Sunday, 1 July 2012

The 'moral purpose of education' is...good education?

According to Estelle Morris at the Guardian, for-profit schools 'threaten the moral purpose of education'. But what is the 'moral purpose of education'? Presumably...good education - irrespective if this is accomplished by for-profit companies, non-profit organisations or state schools. Any other ostensible 'moral purpose' muddles the goal of education, and increases the risk that public policy continues to be guided more by ideological views than actual evidence.

According to Ms Morris, '[T]he financial bottom line will never provide the motivation to deliver what we want and need from schools'. If we assume that she wants to improve the quality of education, she is simply flat-out wrong.  As I've argued, here and here, the preponderance of research displays very little differences between for-profit and non-profit schools. In some cases, such as Pennsylvania, for-profit schools actually outperform their non-profit competitors significantly.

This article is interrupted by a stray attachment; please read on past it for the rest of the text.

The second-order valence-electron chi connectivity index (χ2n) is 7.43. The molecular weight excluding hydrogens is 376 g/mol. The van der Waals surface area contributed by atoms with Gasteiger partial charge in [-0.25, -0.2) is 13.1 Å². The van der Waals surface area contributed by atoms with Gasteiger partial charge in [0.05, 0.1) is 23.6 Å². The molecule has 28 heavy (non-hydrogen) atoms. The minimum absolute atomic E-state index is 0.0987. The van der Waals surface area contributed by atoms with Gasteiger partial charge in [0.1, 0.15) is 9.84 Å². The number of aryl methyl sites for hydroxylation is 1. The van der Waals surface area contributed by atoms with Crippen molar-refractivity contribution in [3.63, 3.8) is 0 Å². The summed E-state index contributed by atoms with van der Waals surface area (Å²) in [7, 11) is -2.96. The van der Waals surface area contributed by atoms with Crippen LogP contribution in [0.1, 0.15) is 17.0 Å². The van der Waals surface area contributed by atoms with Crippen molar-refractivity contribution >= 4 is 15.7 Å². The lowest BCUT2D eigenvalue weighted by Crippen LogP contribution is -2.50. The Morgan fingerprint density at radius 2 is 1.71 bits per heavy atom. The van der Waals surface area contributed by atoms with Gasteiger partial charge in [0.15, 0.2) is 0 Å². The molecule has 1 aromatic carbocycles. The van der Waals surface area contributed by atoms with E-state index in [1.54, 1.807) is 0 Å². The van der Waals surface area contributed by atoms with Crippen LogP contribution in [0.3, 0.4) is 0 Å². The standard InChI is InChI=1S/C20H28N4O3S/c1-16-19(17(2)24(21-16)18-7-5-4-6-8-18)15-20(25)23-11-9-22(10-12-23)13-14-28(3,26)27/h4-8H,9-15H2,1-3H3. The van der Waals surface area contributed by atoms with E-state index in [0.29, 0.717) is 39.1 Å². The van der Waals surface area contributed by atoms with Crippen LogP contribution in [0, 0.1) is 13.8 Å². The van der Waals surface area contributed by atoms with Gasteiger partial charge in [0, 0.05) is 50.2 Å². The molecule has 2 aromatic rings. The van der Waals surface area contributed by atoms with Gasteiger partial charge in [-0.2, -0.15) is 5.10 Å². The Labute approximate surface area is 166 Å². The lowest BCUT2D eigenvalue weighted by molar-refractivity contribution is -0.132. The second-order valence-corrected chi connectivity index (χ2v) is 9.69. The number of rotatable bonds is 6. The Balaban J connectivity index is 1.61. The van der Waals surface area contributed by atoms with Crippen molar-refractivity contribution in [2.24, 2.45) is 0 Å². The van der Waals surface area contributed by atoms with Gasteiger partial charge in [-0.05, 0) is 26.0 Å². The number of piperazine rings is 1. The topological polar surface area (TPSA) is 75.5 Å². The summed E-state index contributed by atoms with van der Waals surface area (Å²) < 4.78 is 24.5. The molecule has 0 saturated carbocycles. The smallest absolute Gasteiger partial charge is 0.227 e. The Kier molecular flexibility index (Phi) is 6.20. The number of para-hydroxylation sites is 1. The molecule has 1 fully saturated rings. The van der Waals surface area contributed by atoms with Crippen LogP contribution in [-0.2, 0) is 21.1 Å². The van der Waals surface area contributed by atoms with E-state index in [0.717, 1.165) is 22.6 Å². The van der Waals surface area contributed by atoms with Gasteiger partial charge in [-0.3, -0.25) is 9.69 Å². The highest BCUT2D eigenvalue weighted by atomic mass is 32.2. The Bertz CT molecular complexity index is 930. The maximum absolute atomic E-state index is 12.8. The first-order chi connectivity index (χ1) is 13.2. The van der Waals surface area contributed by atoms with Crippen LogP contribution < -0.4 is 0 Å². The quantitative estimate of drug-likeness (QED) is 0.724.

If she doesn't mean quality on measurable indicators, well, the argument ends there. If so, it is impossible to either reject or confirm her view since we are not dealing with falsifiable arguments. While this is a comfortable position, since one never has to provide any evidence whatsoever for one's stances, it's untenable as a guide for public policy.

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